Sub Committees

Food Insecurity Task Force Sub-Committees


Student Life Committee

Develop and confirm three priorities taking into consideration the whole student and how their success influences NYS communities as alumni of SUNY. Breaking cycles of situational and potentially generational poverty.

  1. Assessment and Tracking
  2. Bridging Gaps in Transition
  3. Outreach and Awareness

Objective: To survey and validate the number of students in SUNY that are experiencing food insecurity and improve their overall health and well-being.

Assessment: To evaluate existing student life interventions in SUNY and CUNY and implement best practices at [scale] through innovative partnerships that include localized campus community engagement.

Bridging Gaps in Transition: Modeling existing partnerships to support students as they transition from campus to going home for breaks – including the summer – and transferring to another institution within SUNY or within New York State and gainful employment.

Advocacy, Outreach, and Awareness: Ensure that students are aware of the programs that are available, to de-stigmatize the use of the available programs or services, and to make sure that all parts of the campus community are aware of what services are available and how to refer students to them (such as encouraging faculty to list available services as part of handing out their syllabus at the beginning of every semester). Through our joint efforts, we can increase the knowledge and availability of the services available both on our campuses and in our communities throughout New York State.

Resource Committee

  1. Data Collection
  2. Dining Services Relationships
  3. Awareness Campaign

Data Collection: Collect additional data to understand issues across campus (costs of set-up, maintaining operations, staffing  resources, policy implications). We need more data to determine size and scope of campus specific resources use to address food insecurity interventions. We will conduct an environmental scan across campuses initially through listserv query. There is also a need to better understand precisely what is happening on our campuses and in the community with respect to internal and external resource allocation and support as well as explanation of unmet needs. As one example, what is the difference between donations and expenses and what are some alternative solutions. We also would like to know what some of the policy implications on campus are.

Dining Services Relationships: To the extent that it is possible, we will explore ways to understand the varying administrative landscapes for leverage dining contracts. It will also be to raise awareness on campus to develop community of care among faculty, staff and community partners.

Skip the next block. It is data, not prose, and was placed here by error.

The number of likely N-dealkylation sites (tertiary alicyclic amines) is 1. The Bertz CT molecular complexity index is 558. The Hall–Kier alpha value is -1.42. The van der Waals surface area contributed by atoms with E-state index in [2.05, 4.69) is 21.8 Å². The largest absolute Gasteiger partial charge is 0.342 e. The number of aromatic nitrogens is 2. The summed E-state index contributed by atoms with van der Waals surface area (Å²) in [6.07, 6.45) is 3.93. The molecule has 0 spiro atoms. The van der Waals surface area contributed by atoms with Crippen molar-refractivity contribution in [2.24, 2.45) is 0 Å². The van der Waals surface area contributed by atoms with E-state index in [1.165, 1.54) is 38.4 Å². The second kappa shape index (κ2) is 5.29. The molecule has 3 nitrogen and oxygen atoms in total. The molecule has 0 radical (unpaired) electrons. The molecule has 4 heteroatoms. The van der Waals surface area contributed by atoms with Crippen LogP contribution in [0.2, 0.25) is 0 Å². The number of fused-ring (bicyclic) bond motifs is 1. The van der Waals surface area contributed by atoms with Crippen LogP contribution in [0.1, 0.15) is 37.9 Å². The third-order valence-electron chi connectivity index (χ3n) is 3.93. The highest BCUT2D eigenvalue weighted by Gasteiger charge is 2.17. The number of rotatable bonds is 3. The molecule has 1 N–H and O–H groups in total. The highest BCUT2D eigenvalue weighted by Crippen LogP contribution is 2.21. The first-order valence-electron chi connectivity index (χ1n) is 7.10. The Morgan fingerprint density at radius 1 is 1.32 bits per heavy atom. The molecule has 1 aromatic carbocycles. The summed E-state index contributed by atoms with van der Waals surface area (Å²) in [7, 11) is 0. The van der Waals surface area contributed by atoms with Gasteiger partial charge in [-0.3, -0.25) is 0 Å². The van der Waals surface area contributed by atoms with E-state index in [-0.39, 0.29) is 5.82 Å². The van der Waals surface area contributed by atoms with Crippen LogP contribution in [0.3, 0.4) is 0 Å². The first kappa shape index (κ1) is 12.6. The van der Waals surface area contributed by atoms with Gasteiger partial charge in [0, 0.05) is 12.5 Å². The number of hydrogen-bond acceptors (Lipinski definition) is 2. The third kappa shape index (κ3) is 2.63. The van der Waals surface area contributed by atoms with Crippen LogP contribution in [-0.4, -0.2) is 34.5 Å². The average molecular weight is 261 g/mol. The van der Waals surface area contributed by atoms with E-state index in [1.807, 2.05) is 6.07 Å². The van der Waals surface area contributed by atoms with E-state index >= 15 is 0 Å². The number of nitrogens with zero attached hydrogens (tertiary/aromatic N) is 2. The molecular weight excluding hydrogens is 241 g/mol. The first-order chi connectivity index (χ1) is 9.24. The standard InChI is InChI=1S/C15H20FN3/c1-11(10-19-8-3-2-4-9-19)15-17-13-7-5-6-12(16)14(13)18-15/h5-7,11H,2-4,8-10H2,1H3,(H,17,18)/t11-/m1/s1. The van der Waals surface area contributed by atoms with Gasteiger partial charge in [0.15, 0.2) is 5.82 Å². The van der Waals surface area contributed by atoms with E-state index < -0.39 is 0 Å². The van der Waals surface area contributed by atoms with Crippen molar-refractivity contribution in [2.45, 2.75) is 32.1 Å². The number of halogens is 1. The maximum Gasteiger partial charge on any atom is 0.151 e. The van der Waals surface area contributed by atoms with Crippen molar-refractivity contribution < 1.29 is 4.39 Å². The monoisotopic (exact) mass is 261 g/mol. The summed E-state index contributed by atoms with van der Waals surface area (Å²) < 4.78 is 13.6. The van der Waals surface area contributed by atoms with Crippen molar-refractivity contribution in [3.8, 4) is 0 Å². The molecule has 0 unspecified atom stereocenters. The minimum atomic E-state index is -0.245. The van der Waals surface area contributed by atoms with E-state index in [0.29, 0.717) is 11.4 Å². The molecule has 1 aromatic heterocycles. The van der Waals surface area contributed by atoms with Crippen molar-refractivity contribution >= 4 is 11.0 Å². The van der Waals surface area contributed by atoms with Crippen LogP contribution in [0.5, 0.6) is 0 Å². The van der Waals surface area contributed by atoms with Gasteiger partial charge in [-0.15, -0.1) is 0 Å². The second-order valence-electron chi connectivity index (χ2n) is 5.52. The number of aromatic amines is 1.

Awareness Campaign: Recommend engagement strategies from alumni offices, and marketing as a broad student engagement strategy with campus allies which may include adding food pantry resources to syllabi with support from the faculty.

Engagement Committee

  1. Student and Faculty Engagement
  2. Normalizing and Reducing Stigma
  3. SUNY-wide Marketing

Student and Faculty Engagement: Enhance local and regional advocacy to have food insecurity become one of the most unifying entities on campus. Depending on the institution, some adjunct faculty serve as both recipient and benefactor for food insecurity interventions. Translational services may include: custodial staff, contractors and line staff from Building and Grounds. Provide an open and inviting environment to encourage those in need to seek support;

Champion the cause through faculty to include a statement in their syllabi like the disability support statement; Use data analytics to understand how food insecurity impacts retention and completion;

Develop a SUNY wide student e-mail or newsletter to disseminate information and effectively utilize social media;

Prepare media packages including quarterly reports to inform the campus community and other state affiliated and private stakeholders;

Promote systemwide Adopt a Pantry Week initiative to support the local food bank or pantry with targeted donations;

Cultivate relationships with alumni to broaden campus outreach efforts;

Engage campus unions to help information disseminated to members;

Expand existing relationship with campus dining services for us of unsold food items;

Reduce stigma of students feeling uncomfortable about the need for this type of support;

Coordinate Web Meetings with subcommittee to share engagement activities;

Share information

Pantry and Partnership Committee

  1. Institutional buy-in
  2. Dietary and Cultural Considerations
  3. Regional Food Insecurity Summits

Institutional Buy-In: Focus of the committee identifying campuses without pantries and responding to inquiries. Connecting SUNY institutions to the Food Banks throughout NYS will be key. SUNY Adirondack connected with the Regional Food Bank during this quarter to begin the process of having a pantry. Inquiries from Plattsburg and Orange for support from the Regional Food Bank have had favorable response. Other institutions with no indication of Food Pantry or are in a planning phase are being reviewed by the co-chairs. Those are FIT, Maritime, Optometry, Upstate, Empire State and SUNY Poly in Utica.

Regional Food Insecurity Summit: Island Harvest Food Bank will hold a regional food insecurity summit with Dr. Graham, Anita Paley and several colleges: SUNY Farmingdale, Nassau, Suffolk and Old Westbury Colleges. Discussion around existing models and resources to strengthen feeding opportunities for students will occur. A visit to an off-campus pantry through Long Island Cares Food Bank will model how students and their families can be supported in areas in addition to food.

Food Insecurity Task Force